Bronze coins found at the same sites form a series beginning with John Hyrcanus (in office 135–104 BCE) and continuing until the period of the First Jewish–Roman War (66–73 CE), supporting the radiocarbon and paleographic dating of the scrolls.
The texts have great historical, religious, and linguistic significance because they include the second-oldest known surviving manuscripts of works later included in the Hebrew Bible canon, along with deuterocanonical and extra-biblical manuscripts which preserve evidence of the diversity of religious thought in late Second Temple Judaism.
He grew up in Bloomington, Minnesota and graduated in Journalism from the University of Minnesota.
David Prill wrote columns for the campus newspaper Minnesota Daily.
It was identified as the Biblical Book of Isaiah in 1948, and purchased by the Syrian Orthodox Church at that time.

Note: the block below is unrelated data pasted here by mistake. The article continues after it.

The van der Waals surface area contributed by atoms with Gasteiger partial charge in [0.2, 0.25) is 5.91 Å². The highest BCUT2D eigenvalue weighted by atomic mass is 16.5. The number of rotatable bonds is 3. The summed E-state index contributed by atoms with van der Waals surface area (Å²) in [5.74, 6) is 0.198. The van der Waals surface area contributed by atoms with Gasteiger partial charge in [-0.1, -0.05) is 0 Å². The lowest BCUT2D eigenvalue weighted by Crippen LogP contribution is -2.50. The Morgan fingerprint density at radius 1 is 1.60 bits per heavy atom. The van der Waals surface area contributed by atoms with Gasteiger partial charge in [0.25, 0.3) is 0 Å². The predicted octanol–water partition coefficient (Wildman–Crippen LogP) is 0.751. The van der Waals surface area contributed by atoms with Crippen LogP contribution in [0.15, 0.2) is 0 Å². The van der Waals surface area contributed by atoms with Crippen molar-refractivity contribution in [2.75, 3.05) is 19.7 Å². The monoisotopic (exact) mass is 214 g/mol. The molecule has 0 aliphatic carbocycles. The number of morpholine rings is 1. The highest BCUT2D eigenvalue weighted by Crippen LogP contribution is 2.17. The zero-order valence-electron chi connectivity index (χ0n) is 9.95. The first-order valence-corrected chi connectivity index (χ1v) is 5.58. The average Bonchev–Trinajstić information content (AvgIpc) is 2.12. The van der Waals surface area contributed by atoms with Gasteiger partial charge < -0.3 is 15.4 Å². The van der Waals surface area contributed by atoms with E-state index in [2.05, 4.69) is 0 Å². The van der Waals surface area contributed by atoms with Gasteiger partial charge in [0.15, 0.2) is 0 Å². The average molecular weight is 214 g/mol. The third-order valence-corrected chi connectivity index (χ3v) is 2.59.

A 26-year-old woman in a remote village complained of a mysterious illness and claimed her uncle, who had died three months earlier, was visiting her at night and drinking blood from her heart.
A number of scholars, from a number of religions and professional disciplines, have analyzed this major find.
The Great Isaiah Scroll was discovered in Cave 1 in 1947.
The 11 Qumran Caves lie in the immediate vicinity of the Hellenistic-period Jewish settlement at Khirbet Qumran in the eastern Judaean Desert, in modern Israel.
The caves are located about one mile (1.6 kilometres) west of the northwest shore of the Dead Sea, whence they derive their name.